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Trump’s Ohio meeting on Saturday will be his third visit to the state since he left office — more than any other state to date. He twice won Ohio, a longtime presidential battlefield, by 8 percentage points.

This year, his approval of Vance’s Senate bid is widely seen as the clearest example of his lasting political influence. Vance, an author and venture capitalist, trailed behind in the polls before Trump backed him with just over two weeks left in the race. Vance won the crowded primary by nearly 10 points.

For Saturday’s rally, Vance’s team sent Trump to Youngstown, a working-class area that had been a Democratic stronghold until he ran for president. The rally, at the 6,000-seat Covelli Center, is also represented squarely in the congressional district by Tim Ryan, the Democrat battling Vance.

The event will begin at the same time as the kickoff for an Ohio State University football game. Buckeyes games regularly draw large crowds across the state, and Saturday’s game is against the University of Toledo, an in-state team.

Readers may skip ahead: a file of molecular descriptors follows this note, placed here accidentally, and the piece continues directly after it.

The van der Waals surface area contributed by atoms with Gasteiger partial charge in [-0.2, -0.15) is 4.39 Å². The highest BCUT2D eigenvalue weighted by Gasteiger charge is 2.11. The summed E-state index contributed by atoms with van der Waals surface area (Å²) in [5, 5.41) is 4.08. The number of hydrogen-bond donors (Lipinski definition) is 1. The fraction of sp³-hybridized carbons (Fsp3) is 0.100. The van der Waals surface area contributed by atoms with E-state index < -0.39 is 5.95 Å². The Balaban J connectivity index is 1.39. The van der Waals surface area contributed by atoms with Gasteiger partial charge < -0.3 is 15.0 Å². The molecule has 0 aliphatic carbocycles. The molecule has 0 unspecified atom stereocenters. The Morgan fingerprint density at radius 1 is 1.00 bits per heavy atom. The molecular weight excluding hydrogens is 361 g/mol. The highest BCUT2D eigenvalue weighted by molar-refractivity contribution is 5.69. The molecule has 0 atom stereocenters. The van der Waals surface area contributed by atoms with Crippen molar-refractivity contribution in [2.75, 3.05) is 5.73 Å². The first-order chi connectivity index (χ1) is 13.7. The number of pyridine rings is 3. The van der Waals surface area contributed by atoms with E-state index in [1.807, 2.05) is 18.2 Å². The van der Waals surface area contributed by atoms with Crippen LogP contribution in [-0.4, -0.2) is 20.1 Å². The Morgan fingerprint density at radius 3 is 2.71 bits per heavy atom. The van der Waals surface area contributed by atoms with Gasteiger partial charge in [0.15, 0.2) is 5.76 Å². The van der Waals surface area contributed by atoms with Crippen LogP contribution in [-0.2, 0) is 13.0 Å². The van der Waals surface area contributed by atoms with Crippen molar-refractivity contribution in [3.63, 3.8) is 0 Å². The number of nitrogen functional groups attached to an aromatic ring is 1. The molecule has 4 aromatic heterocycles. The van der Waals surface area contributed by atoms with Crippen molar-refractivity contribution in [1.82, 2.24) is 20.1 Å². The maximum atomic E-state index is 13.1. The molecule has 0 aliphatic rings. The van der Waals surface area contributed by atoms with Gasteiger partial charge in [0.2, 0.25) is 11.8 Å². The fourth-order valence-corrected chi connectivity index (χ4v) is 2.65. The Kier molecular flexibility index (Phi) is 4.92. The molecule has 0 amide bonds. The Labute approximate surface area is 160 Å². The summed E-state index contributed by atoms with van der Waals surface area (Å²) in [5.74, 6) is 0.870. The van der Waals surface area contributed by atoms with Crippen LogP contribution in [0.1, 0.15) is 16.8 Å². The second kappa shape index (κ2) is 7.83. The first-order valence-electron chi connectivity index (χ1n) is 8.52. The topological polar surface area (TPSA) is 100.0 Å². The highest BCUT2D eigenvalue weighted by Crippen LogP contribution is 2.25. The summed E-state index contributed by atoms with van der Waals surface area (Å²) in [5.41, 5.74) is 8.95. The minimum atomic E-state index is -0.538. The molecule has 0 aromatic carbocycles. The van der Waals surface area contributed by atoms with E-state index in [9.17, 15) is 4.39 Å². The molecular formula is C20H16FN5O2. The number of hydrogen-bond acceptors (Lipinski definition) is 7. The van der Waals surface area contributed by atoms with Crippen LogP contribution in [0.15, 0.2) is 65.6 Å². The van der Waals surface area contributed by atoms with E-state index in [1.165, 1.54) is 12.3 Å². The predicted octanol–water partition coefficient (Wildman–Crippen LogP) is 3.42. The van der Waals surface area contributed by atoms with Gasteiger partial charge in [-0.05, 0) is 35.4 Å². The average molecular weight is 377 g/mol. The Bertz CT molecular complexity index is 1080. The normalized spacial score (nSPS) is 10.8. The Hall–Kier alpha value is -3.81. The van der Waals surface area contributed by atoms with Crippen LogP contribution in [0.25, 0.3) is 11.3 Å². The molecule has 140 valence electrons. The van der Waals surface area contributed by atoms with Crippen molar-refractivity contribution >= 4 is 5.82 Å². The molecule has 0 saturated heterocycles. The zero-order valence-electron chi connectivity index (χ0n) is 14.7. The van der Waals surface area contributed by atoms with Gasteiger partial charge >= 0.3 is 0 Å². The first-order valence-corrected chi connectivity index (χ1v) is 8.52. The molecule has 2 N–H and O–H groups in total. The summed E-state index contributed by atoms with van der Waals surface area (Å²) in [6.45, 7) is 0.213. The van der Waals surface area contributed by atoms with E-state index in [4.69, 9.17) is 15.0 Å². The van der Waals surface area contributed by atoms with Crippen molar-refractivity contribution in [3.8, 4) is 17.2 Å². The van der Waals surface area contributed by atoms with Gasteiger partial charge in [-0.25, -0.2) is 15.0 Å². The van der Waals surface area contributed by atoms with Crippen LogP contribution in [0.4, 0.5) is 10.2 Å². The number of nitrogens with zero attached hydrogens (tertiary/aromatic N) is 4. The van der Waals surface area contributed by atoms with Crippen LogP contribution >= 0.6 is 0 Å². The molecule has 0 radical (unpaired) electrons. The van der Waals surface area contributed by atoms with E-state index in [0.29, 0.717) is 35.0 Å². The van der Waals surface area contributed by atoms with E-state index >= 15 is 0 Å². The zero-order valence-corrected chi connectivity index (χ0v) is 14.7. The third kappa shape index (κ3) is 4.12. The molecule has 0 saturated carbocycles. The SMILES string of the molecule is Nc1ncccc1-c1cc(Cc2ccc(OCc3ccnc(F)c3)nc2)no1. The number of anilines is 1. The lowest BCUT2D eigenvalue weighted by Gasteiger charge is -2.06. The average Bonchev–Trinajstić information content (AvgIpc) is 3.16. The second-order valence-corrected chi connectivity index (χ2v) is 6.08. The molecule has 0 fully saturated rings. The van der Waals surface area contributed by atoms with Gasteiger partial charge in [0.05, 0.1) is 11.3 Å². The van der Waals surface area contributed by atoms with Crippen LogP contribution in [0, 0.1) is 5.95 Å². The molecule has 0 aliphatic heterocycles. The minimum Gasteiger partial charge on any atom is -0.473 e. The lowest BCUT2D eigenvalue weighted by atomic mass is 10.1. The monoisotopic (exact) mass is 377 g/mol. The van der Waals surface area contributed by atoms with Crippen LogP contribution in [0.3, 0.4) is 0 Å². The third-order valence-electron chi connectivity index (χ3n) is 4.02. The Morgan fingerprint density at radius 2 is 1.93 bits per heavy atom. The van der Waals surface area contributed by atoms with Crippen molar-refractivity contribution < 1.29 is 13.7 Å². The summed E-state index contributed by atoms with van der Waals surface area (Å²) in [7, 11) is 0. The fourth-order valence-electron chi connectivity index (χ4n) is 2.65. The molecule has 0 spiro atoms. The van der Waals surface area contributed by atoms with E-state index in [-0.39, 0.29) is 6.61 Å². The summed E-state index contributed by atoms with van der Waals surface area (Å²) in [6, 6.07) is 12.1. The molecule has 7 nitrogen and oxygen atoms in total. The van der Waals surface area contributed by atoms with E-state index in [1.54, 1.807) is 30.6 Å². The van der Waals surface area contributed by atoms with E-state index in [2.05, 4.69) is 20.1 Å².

The timing was not considered ideal by either Vance’s campaign or Trump’s team, and Trump was ultimately consulted on the decision, according to people familiar with the discussions. Ultimately, the two sides decided it was more important to hold the rally on a Saturday night, when Trump has the easiest chance of drawing a large audience.

Ohio politicians have long tried to avoid competing for attention with Ohio state football games. In an interview, Ryan said that holding a meeting at the same time suggested that Vance — an Ohio state graduate — was out of touch with the “cultural things” that are important to Ohioans.

“It just says a lot,” Ryan said. “These little things sometimes reveal a lot more about a candidate than it seems.”

In a statement, Vance called his rival “a radical liberal” and said, “The only person who has no contact with Ohio is Tim Ryan.”

Ryan is also involved in a similar dance around his party leadership as Biden himself struggles with low approval ratings.

When asked if he would campaign with the president this fall, even if not at a Buckeyes game, Ryan said, “No. Uh-uh.”